The agencies are hosting a two-day training session, designed to keep as many people safe as possible. Officers say the lessons they’re learning are ones they’ll keep in mind on a daily basis.
It’s intense, it’s aggressive, but agents with the Federal Bureau of Investigation say this is the new reality.
"Any place where there’s a mall, a school, a work environment where there’s multiple people is, in all fairness, a target," Special Agent Mark Sewell with the FBI said.
While students in Houston County are on spring break, officers from all around middle Georgia are using one of the schools as a training ground.
The Department of Justice ordered the FBI to teach a course designed on preparing and dealing with an active shooter in a public place.
"Also once we’ve determined that it is an active shooter situation, how to end that as quick as possible to save lives," Sewell said.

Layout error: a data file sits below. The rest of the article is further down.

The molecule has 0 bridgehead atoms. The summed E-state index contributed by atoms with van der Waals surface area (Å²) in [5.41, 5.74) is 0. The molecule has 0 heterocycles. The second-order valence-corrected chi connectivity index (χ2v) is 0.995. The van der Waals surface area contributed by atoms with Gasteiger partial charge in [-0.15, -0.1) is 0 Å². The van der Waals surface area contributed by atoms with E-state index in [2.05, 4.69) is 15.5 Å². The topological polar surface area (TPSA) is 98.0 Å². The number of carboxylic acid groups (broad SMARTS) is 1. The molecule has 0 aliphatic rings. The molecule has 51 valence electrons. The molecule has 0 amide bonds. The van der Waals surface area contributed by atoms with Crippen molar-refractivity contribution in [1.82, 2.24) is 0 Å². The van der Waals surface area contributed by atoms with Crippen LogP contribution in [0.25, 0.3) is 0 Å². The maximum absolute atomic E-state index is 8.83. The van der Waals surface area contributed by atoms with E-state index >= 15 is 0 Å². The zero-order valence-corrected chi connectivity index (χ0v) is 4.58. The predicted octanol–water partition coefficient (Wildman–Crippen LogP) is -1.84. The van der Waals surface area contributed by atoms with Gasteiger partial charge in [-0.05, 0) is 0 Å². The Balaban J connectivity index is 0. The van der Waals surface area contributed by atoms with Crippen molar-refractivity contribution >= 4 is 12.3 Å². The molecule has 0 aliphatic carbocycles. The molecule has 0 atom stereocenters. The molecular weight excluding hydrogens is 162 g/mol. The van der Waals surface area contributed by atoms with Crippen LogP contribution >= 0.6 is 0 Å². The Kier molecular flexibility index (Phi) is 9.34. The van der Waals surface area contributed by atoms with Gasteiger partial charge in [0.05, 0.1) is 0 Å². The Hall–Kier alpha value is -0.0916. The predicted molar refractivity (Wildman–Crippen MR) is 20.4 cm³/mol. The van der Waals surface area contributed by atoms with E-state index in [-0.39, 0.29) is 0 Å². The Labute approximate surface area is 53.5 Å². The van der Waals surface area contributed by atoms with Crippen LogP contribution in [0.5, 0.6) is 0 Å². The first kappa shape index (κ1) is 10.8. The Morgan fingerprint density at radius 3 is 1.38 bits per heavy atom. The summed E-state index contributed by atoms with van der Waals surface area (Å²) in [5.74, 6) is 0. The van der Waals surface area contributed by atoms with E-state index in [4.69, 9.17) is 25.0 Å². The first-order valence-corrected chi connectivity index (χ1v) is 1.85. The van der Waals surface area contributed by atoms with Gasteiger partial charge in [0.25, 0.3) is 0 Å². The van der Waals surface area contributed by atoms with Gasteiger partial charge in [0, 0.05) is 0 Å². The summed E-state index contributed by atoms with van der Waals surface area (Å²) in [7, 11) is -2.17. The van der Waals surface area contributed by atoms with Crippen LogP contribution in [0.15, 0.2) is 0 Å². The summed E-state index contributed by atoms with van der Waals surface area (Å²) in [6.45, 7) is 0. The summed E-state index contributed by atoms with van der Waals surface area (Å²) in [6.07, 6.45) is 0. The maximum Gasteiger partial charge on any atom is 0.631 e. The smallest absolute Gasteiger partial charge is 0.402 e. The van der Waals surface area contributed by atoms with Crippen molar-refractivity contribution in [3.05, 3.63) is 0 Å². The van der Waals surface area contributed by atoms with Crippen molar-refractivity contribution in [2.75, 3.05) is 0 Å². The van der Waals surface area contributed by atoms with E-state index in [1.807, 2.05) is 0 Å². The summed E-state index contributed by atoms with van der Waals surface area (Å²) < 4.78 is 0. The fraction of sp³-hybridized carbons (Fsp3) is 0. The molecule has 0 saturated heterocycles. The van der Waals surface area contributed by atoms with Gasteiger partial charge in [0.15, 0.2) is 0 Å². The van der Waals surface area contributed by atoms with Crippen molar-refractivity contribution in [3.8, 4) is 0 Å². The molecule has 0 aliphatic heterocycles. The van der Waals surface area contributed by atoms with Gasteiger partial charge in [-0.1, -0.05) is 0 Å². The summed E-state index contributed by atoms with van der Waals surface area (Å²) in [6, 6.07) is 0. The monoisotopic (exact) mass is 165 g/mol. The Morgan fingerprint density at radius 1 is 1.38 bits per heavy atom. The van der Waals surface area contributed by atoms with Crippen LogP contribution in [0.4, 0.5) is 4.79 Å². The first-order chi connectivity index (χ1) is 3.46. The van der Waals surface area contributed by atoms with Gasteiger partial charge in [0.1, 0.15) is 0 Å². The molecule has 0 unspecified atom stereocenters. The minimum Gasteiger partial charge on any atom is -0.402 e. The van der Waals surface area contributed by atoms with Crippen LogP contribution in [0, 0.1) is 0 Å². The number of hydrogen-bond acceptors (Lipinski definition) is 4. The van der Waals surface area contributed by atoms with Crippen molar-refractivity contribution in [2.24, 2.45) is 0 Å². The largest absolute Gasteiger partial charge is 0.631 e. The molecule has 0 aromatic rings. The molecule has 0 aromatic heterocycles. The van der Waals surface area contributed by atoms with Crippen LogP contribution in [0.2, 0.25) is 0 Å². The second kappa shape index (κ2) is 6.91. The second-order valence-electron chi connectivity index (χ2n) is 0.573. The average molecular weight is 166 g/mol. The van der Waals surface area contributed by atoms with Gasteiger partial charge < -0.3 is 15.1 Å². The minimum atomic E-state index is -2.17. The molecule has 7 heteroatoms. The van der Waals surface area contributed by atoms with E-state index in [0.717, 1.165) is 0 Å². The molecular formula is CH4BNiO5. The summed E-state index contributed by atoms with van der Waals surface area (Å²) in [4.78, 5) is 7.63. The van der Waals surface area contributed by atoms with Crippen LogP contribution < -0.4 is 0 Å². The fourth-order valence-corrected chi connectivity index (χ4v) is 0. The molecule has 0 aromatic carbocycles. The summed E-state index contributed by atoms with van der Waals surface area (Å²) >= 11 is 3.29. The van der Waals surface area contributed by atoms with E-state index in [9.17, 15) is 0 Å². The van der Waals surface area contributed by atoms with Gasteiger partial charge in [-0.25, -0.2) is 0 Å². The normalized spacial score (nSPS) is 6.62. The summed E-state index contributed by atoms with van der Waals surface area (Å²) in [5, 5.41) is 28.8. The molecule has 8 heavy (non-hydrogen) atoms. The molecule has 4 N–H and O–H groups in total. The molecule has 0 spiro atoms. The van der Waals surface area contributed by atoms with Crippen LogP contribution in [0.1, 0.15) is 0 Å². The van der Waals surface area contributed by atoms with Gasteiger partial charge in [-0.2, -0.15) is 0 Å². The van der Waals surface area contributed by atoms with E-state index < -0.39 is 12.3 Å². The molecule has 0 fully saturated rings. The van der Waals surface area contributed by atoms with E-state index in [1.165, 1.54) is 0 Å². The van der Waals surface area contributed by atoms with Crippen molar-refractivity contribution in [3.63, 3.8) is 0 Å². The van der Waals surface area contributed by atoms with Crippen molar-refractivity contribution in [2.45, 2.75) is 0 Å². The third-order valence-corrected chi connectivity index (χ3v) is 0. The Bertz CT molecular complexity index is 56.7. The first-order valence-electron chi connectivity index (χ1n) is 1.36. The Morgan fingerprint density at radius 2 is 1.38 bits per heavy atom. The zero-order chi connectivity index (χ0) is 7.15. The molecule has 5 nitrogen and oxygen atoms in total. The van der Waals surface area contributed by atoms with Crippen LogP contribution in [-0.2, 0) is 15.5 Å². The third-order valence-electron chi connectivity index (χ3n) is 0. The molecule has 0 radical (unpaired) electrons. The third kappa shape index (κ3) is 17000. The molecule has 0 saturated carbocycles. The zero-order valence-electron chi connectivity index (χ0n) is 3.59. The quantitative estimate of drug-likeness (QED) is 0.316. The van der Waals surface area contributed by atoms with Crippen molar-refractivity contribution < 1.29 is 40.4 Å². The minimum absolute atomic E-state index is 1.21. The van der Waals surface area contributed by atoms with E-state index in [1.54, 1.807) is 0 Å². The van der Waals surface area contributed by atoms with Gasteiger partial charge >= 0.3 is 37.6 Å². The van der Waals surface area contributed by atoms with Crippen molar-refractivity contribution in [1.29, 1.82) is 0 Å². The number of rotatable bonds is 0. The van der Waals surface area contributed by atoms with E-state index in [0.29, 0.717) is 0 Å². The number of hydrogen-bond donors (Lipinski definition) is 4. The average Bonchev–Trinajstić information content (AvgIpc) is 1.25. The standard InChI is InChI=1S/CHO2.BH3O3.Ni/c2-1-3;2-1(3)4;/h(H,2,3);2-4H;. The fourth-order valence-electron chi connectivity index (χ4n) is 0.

"We put a lot of effort into making sure that we’re ready to handle a situation, if it ever were to happen," Sgt. Matthew Smith with the Warner Robins Police Department said.
While the weapons they’re using may be props, the situations the 26 officers who are in the class are preparing for aren’t an act.
"With terrorism being as prominent as it is now, it could be way beyond two. It could be multiple offenders," Sewell said.
From shooting at proper angles, even taking necessary steps — known as "slicing the pie" — the officers are aiming to be overly prepared.
"Anything that we can pick up. Any sort of tool that we can put into our toolbox, so to speak, as far as how to save lives. I mean, that’s what it’s all about, saving as many lives as possible," Smith said.
It’s training they hope they never have to use, but they’re ready and willing.
The FBI hosts these training sessions all over the country. It provides the equipment, and it’s up for a law enforcement agency to attend. Officers at the session in Warner Robins will be back training again on Wednesday, going full speed dealing with an active shooter scenario.